Thursday, February 02, 2006

Object Overload

Less is more ... or is it?

by Carla Diana

SANT'ANTIOCO, ITALY, June 11, 1997 -- In [Image]
Manhattan, where a square foot of floorspace is
about as coveted as a Vatican jewel, the accumulation of
stuff is a constant preoccupation [especially in my
apartment -- Ed.]. "The less, the better" was an unspoken
credo I shared with neighbors when I lived in the East
Village. Getting rid of a slightly ratty couch or a pile
of unhip clothes was a source of pride and a spiritual
catharsis worth boasting of to friends during an evening
gathering. I can still remember experiencing the rush, as
if the physical act of getting rid was a necessary
precursor to gaining greater control over life and making
room for the future.

Living in Italy, a country whose culture focuses on its
ability to keep intact precious items -- buildings,
paintings and artifacts -- has challenged this point of
view. As I sit writing this column from the island of
Sant'Antioco, just off the coast of Sardinia, the human
tendency to collect objects takes on new meaning for me.
Sardinia is filled with "nuraghi," fortress-like ruins in
the shape of round towers built between 1800 to 500 B.C.
One part of me marvels at ancient construction efforts
and the excitement of being able to touch something that
was used by people so long ago, while another part
wonders why in the dickens these particular piles of
rocks are left to stand untouched and uninhabited while
structures throughout the world are being demolished to
make room for new buildings. I'm not talking about one or
two "nuraghi," you see, but rather a network of remains
of some 7000 structures on an island smaller than New
Jersey. In addition to the towers, there are several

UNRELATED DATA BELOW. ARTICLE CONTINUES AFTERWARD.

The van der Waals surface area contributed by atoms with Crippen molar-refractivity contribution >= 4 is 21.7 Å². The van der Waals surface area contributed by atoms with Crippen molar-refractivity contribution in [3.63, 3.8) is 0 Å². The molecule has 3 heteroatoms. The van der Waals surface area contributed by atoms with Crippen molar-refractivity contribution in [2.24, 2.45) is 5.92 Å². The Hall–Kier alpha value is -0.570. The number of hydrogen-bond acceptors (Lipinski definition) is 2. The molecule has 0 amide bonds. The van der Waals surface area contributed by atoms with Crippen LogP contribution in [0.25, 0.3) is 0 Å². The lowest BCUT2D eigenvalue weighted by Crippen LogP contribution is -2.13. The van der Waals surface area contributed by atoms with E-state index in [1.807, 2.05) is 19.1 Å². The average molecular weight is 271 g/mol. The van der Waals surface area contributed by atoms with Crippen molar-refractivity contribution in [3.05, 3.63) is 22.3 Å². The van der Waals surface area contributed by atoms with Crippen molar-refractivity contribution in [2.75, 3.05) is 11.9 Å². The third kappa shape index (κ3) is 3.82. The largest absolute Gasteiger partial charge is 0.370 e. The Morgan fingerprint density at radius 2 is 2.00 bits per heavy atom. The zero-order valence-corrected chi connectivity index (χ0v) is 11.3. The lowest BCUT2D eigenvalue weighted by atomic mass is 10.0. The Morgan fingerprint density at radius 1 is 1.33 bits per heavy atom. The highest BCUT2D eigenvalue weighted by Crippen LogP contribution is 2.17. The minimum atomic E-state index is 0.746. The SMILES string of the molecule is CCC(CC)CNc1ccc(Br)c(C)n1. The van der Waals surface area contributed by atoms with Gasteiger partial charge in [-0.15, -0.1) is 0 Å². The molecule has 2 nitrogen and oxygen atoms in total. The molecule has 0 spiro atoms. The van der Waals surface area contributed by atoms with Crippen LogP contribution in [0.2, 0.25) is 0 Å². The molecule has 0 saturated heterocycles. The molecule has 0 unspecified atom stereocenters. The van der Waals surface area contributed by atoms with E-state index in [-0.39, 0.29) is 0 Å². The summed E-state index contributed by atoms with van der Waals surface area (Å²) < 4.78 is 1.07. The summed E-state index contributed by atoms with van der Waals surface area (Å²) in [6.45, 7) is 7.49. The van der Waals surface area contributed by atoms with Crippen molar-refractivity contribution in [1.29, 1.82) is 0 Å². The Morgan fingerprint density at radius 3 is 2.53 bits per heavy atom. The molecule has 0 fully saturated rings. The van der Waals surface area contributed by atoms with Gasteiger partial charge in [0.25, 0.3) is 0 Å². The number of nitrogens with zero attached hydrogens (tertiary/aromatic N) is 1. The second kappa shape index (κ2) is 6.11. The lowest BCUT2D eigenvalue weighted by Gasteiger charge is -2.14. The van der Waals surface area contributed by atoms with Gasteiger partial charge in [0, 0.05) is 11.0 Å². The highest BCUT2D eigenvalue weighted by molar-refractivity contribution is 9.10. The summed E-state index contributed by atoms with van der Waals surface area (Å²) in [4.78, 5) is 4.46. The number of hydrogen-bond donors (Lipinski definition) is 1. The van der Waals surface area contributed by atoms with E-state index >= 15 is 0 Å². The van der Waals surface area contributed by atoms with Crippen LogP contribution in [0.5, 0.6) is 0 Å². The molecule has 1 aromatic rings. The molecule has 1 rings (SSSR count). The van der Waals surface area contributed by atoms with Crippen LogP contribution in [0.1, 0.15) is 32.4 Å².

museums housing the trinkets left behind by the ancient
peoples: vases, tools and bronze sculptures.

"Look at all these things!" I exclaim with delight as I
read about the artifacts in preparation for my travels.
Yet that's the same sentence I mumbled with disgust when
touring the flea market in Cagliari, Sardinia's port city
and capitol, this Sunday. Amid the hamster cages, cheap
cameras and old porn tapes were other questionable items
such as a Commodore-64 cassette tape disc drive, a bulky
"portable" tape recorder, and a super-8 camera, complete
with a single roll of Kodachrome 40 film. These were
painful reminders of how much junk there is in the world,
filling our landfills, creating eyesores in our homes,
and burdening us with more decisions about how to manage
all the stuff.

With all the products in our culture that are
unfortunately designed for "obsolescence" (that is,
created with the knowledge that they're not going to last
too long either in style or function; quasi-disposable),
I wonder when the things we now hang onto will become a
burden. After all, we're usually not predisposed to hold
onto other people's stuff. Recall George Carlin's
observation on the nuisance of having long-term visitors
in your home, sort of: "Their stuff is junk, but your
junk is stuff!"

Down the block from the house where I'm staying, the
repaving of a well-populated square has been suspended
indefinitely due to the discovery of an Etruscan urn
under the street. Similar situations were common in Rome,
where torn-up streets can be seen around every corner,
and plans for expansion of the extremely limited subway
routes are always interrupted by the disovery of ancient
ruins. What would an Etruscan think about our hanging on
to another urn? Would it be similar to how someone today
would respond to the veneration of an old piece of
Tupperware? At what point in time does other people's
junk turn into stuff?

The real quandary, of course, is deciding what's precious
and what's not. Etruscan urns and bronze statues are kind
of cool: they're handmade of dense, durable materials and
take interesting forms. They've retained rich textures,
developed new patinas, and offered us a window into the
past that we wouldn't have otherwise. Early '80's
computer peripherals and cheap plastic ashtrays aren't
quite so compelling, and we've got much better ways to
record our history. At some point it's time to clean out
the attic and 'fess up to the fact that we've bought into
our disposable society by wanting the latest innovation
long before the old one was ready for the graveyard.

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